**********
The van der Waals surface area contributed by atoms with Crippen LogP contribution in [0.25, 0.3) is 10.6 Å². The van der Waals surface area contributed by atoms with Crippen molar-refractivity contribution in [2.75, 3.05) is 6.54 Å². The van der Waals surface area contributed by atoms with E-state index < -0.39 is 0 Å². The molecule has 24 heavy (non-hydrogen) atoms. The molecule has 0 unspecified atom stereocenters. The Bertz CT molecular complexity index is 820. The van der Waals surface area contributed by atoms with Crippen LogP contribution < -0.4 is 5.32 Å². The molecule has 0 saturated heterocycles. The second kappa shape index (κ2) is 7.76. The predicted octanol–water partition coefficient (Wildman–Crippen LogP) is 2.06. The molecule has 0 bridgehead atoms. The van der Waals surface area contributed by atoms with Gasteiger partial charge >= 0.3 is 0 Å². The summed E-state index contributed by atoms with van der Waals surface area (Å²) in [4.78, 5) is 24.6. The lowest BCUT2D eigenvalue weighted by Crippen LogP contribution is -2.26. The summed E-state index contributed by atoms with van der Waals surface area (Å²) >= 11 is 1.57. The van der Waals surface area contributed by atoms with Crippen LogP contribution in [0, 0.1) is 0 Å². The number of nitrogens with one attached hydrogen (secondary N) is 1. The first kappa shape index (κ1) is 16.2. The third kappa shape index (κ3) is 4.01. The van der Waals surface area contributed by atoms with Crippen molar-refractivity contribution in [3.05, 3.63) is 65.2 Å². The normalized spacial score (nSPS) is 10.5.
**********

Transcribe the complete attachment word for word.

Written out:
The van der Waals surface area contributed by atoms with Crippen LogP contribution in [0.25, 0.3) is 10.6 Å². The van der Waals surface area contributed by atoms with Crippen molar-refractivity contribution in [2.75, 3.05) is 6.54 Å². The van der Waals surface area contributed by atoms with E-state index < -0.39 is 0 Å². The molecule has 24 heavy (non-hydrogen) atoms. The molecule has 0 unspecified atom stereocenters. The Bertz CT molecular complexity index is 820. The van der Waals surface area contributed by atoms with Crippen LogP contribution < -0.4 is 5.32 Å². The molecule has 0 saturated heterocycles. The second kappa shape index (κ2) is 7.76. The predicted octanol–water partition coefficient (Wildman–Crippen LogP) is 2.06. The molecule has 0 bridgehead atoms. The van der Waals surface area contributed by atoms with Gasteiger partial charge >= 0.3 is 0 Å². The summed E-state index contributed by atoms with van der Waals surface area (Å²) in [4.78, 5) is 24.6. The lowest BCUT2D eigenvalue weighted by Crippen LogP contribution is -2.26. The summed E-state index contributed by atoms with van der Waals surface area (Å²) >= 11 is 1.57. The van der Waals surface area contributed by atoms with Crippen LogP contribution in [0, 0.1) is 0 Å². The number of nitrogens with one attached hydrogen (secondary N) is 1. The first kappa shape index (κ1) is 16.2. The third kappa shape index (κ3) is 4.01. The van der Waals surface area contributed by atoms with Crippen molar-refractivity contribution in [3.05, 3.63) is 65.2 Å². The normalized spacial score (nSPS) is 10.5.